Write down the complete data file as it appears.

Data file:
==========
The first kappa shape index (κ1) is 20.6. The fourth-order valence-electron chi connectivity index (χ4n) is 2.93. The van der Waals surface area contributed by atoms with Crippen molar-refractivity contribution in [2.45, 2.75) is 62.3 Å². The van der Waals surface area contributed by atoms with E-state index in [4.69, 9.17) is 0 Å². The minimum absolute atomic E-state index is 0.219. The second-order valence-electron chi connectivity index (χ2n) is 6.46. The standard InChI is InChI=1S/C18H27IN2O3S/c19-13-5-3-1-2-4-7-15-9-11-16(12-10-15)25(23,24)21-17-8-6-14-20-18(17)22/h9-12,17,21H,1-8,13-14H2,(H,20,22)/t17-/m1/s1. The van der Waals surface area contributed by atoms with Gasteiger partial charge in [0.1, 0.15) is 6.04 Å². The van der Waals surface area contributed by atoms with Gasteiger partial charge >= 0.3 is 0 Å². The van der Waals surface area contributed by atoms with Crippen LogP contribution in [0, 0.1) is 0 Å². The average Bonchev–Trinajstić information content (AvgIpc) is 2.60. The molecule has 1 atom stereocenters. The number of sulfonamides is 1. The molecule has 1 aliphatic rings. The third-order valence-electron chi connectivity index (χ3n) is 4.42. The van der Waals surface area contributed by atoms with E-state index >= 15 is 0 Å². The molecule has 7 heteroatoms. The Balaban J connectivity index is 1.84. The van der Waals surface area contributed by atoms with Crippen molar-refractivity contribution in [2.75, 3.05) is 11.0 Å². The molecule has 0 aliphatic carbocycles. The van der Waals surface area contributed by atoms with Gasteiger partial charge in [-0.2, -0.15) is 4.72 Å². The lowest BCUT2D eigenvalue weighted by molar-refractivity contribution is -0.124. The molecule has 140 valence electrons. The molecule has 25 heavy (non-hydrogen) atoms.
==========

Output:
The first kappa shape index (κ1) is 20.6. The fourth-order valence-electron chi connectivity index (χ4n) is 2.93. The van der Waals surface area contributed by atoms with Crippen molar-refractivity contribution in [2.45, 2.75) is 62.3 Å². The van der Waals surface area contributed by atoms with E-state index in [4.69, 9.17) is 0 Å². The minimum absolute atomic E-state index is 0.219. The second-order valence-electron chi connectivity index (χ2n) is 6.46. The standard InChI is InChI=1S/C18H27IN2O3S/c19-13-5-3-1-2-4-7-15-9-11-16(12-10-15)25(23,24)21-17-8-6-14-20-18(17)22/h9-12,17,21H,1-8,13-14H2,(H,20,22)/t17-/m1/s1. The van der Waals surface area contributed by atoms with Gasteiger partial charge in [0.1, 0.15) is 6.04 Å². The van der Waals surface area contributed by atoms with Gasteiger partial charge >= 0.3 is 0 Å². The van der Waals surface area contributed by atoms with Crippen LogP contribution in [0, 0.1) is 0 Å². The average Bonchev–Trinajstić information content (AvgIpc) is 2.60. The molecule has 1 atom stereocenters. The number of sulfonamides is 1. The molecule has 1 aliphatic rings. The third-order valence-electron chi connectivity index (χ3n) is 4.42. The van der Waals surface area contributed by atoms with E-state index >= 15 is 0 Å². The molecule has 7 heteroatoms. The Balaban J connectivity index is 1.84. The van der Waals surface area contributed by atoms with Crippen molar-refractivity contribution in [2.75, 3.05) is 11.0 Å². The molecule has 0 aliphatic carbocycles. The van der Waals surface area contributed by atoms with Gasteiger partial charge in [-0.2, -0.15) is 4.72 Å². The lowest BCUT2D eigenvalue weighted by molar-refractivity contribution is -0.124. The molecule has 140 valence electrons. The molecule has 25 heavy (non-hydrogen) atoms.